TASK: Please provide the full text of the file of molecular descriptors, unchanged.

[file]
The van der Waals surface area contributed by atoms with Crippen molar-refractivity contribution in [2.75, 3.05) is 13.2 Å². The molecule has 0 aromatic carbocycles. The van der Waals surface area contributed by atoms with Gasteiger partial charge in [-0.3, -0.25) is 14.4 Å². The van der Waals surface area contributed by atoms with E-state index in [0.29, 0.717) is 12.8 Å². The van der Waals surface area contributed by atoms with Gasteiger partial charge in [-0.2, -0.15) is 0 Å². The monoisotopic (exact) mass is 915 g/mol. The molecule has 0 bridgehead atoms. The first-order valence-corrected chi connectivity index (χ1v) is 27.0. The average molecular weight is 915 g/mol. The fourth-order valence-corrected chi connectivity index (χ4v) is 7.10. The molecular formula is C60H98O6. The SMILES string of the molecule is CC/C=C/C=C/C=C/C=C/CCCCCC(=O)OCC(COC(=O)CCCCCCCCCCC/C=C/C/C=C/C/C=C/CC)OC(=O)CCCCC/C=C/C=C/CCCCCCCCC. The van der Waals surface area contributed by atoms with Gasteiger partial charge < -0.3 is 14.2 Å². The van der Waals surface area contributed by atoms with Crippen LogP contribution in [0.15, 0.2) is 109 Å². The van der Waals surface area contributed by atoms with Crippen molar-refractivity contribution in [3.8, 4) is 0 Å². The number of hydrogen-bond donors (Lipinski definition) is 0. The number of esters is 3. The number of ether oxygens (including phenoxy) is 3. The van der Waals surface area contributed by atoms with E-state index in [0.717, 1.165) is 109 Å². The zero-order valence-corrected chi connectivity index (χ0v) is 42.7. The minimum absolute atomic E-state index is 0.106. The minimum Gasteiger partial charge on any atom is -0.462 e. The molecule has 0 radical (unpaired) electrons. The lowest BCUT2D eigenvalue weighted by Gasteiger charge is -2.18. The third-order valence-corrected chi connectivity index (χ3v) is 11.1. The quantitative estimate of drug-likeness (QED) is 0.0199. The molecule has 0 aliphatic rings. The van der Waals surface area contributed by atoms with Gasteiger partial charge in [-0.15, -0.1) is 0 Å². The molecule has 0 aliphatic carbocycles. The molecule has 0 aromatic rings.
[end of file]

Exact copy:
The van der Waals surface area contributed by atoms with Crippen molar-refractivity contribution in [2.75, 3.05) is 13.2 Å². The molecule has 0 aromatic carbocycles. The van der Waals surface area contributed by atoms with Gasteiger partial charge in [-0.3, -0.25) is 14.4 Å². The van der Waals surface area contributed by atoms with E-state index in [0.29, 0.717) is 12.8 Å². The van der Waals surface area contributed by atoms with Gasteiger partial charge in [-0.2, -0.15) is 0 Å². The monoisotopic (exact) mass is 915 g/mol. The molecule has 0 bridgehead atoms. The first-order valence-corrected chi connectivity index (χ1v) is 27.0. The average molecular weight is 915 g/mol. The fourth-order valence-corrected chi connectivity index (χ4v) is 7.10. The molecular formula is C60H98O6. The SMILES string of the molecule is CC/C=C/C=C/C=C/C=C/CCCCCC(=O)OCC(COC(=O)CCCCCCCCCCC/C=C/C/C=C/C/C=C/CC)OC(=O)CCCCC/C=C/C=C/CCCCCCCCC. The van der Waals surface area contributed by atoms with Gasteiger partial charge < -0.3 is 14.2 Å². The van der Waals surface area contributed by atoms with Crippen LogP contribution in [0.15, 0.2) is 109 Å². The van der Waals surface area contributed by atoms with Crippen molar-refractivity contribution in [3.8, 4) is 0 Å². The number of hydrogen-bond donors (Lipinski definition) is 0. The number of esters is 3. The number of ether oxygens (including phenoxy) is 3. The van der Waals surface area contributed by atoms with E-state index in [0.717, 1.165) is 109 Å². The zero-order valence-corrected chi connectivity index (χ0v) is 42.7. The minimum absolute atomic E-state index is 0.106. The minimum Gasteiger partial charge on any atom is -0.462 e. The molecule has 0 radical (unpaired) electrons. The lowest BCUT2D eigenvalue weighted by Gasteiger charge is -2.18. The third-order valence-corrected chi connectivity index (χ3v) is 11.1. The quantitative estimate of drug-likeness (QED) is 0.0199. The molecule has 0 aliphatic rings. The van der Waals surface area contributed by atoms with Gasteiger partial charge in [-0.15, -0.1) is 0 Å². The molecule has 0 aliphatic carbocycles. The molecule has 0 aromatic rings.